Given this analysis, the story may go a little something like this: Batman is absent from Gotham, undertaking either a personal mission, or taking a break from being Batman, or being so disenchanted with the image of Batman that he cannot make himself don the black cowl. Nonetheless he is also in mourning, both for his love Rachel Dawes and lawman Harvey Dent.  In his absence and in Bruce Wayne’s withdrawal from public life, the city has gotten much worse. Crime plagues the street and organised gang activity is on the rise due to the appearance of a new shadowy figure, nothing much is known of him, except that he wears a Black Mask. Attacks become more frequent and violent. As a result of this a new champion of the people arrives, Catwoman, however she is no patch on the man she replaced. With ambiguous morals she steals as much as she saves. It is into this chaotic situation that Batman returns. He quickly sets things on the path to recovery, the Black Mask’s thugs are useless against him, and his operations are greatly disrupted. Bruce Wayne resumes his public life, however a mysterious new woman has appeared on the Gotham social scene, intelligent, charming and beautiful she soon works her way into his heart. After this happens, Catwoman also encounters Bruce Wayne, this time as Batman. He attempts to force her chaotic ways, but soon her seductive ways prove too much for him and they end up romantically linked also. Emotionally fragile since the death of Rachel he enters into this unusual love triangle. Each of his women don’t know of the alter egos, Catwoman of Bruce Wayne and Talia of Batman. He is forced to ask the question, is Batman the mask for Bruce Wayne, or is Bruce Wayne the mask for Batman?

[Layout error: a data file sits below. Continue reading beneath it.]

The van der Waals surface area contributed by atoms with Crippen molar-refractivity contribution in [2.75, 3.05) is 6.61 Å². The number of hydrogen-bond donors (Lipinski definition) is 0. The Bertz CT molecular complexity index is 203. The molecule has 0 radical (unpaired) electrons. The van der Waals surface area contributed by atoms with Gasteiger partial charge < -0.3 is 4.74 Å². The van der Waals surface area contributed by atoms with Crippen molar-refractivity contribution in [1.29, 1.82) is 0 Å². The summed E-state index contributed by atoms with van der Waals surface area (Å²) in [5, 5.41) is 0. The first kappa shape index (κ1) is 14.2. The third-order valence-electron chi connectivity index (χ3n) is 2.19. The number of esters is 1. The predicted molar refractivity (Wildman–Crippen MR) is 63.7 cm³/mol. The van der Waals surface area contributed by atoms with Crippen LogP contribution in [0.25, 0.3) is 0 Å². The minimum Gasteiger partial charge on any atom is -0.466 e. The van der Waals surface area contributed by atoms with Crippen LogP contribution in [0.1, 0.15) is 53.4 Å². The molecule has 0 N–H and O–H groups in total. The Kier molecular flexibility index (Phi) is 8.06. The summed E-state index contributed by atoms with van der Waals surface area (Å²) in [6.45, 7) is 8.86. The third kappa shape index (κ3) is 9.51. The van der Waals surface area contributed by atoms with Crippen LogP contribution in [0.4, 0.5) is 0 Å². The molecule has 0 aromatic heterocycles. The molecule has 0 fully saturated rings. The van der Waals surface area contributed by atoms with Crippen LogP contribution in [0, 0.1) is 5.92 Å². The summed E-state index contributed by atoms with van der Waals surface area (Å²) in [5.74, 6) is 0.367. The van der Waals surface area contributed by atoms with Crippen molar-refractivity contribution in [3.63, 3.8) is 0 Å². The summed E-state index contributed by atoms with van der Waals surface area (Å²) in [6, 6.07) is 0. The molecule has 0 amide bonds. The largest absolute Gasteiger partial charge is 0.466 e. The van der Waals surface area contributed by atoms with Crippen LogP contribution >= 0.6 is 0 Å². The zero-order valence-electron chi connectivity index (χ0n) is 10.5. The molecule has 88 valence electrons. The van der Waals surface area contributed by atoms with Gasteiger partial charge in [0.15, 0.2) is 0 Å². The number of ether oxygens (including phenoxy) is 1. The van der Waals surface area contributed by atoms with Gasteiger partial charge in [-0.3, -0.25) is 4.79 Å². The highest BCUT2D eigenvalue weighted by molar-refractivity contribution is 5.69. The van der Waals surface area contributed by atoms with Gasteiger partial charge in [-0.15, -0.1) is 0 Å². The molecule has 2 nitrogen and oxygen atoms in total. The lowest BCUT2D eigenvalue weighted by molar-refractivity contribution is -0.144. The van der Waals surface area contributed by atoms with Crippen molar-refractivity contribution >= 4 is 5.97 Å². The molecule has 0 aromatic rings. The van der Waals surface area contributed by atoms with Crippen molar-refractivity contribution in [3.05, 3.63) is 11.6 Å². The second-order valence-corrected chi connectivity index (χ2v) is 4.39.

Meanwhile, the Black Mask has become ever more impatient and in his hysteria decides to bring someone in to kill Batman. Whom he chooses to perform this task is none other than Bane, a hulking figure with a formidable intellect. Bane enters the fray and soon Batman is on the run for his life…